I really enjoyed this presentation, especially because I’m working with a member of cryptoparty on how to secure mobile devices at NYPL this weekend!! So this is all super helpful.
I feel like a lot of these “low-hanging fruits” could be offered as drop-in services to library patrons. I am imagining this could be easier to do in a public library vs an academic library, but I could be wrong. I’m envisioning a week for phone security, where a specific area of the library could be designated for full desk encryption, another for how to do local back ups, etc. with a staff member assisting with doing mini lessons and repetitive demonstrations. Again I am just imagining this and understand that all libraries usually face being short-staffed and having low funds, but imagining future programming proposals can’t hurt!
Doing a demonstration of what permissions are granted by certain apps could be a good starting off point to show patrons how pervasive privacy intrusions are by companies on mobile devices.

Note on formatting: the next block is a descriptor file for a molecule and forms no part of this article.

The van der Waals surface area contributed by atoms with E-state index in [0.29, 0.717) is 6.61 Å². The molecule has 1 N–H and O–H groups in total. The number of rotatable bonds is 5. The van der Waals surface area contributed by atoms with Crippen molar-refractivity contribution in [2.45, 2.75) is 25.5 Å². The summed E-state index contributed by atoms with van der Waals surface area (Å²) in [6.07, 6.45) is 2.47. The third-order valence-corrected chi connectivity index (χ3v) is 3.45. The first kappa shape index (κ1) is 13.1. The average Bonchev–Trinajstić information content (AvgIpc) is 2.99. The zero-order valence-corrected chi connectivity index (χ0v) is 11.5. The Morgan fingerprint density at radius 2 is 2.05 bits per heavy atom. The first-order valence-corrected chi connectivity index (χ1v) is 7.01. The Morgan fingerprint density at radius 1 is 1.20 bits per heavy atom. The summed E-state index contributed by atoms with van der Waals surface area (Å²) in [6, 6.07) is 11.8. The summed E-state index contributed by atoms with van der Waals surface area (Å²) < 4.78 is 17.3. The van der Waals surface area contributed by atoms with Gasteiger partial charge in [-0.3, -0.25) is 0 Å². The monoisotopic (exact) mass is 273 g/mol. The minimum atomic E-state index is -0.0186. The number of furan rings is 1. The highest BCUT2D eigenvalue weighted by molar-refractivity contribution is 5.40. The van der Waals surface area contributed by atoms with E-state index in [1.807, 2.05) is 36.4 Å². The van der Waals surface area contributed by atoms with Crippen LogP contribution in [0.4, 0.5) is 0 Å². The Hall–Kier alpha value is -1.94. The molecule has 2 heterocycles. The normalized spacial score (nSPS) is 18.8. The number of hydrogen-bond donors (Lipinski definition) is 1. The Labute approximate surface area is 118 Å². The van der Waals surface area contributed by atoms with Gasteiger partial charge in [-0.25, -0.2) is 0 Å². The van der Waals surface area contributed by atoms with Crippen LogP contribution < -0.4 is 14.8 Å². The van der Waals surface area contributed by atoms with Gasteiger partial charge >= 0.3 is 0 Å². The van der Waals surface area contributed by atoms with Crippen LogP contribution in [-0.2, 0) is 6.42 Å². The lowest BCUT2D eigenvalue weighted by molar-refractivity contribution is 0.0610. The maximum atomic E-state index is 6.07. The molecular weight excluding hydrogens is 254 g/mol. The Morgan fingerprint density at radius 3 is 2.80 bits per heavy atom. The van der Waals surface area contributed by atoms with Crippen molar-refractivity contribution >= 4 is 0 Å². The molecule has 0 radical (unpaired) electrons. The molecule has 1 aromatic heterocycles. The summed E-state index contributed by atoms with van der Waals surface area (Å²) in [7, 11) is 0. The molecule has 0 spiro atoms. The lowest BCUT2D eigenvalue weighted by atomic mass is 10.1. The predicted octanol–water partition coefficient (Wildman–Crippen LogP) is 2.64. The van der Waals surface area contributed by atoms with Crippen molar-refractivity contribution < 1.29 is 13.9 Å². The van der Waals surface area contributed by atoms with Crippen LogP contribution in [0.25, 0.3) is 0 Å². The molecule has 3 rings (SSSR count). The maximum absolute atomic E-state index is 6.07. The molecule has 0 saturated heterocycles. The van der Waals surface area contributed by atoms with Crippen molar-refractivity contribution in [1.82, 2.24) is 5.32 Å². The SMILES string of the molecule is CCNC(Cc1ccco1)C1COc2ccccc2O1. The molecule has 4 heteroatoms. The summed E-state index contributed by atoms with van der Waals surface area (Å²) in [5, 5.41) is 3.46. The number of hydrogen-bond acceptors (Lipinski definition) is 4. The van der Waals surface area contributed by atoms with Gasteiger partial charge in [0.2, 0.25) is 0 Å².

- unique challenges: constant pinging of cellphone towers, your location is constantly made visible to cellphone providers. and also depending on what permissions are granted to like googlemaps, etc. - your line of travel is also made visible to companies. faraday fabric could prevent this?
- three steps for securing mobile devices:
-checking what permissions are given to apps and when
-download encryption apps
after radnetworks this weekend, i started to daydream about a faraday fabric making workshop (creating cases for their smartphones) for library patrons. @Maty_C and i chatted about how fun this could be.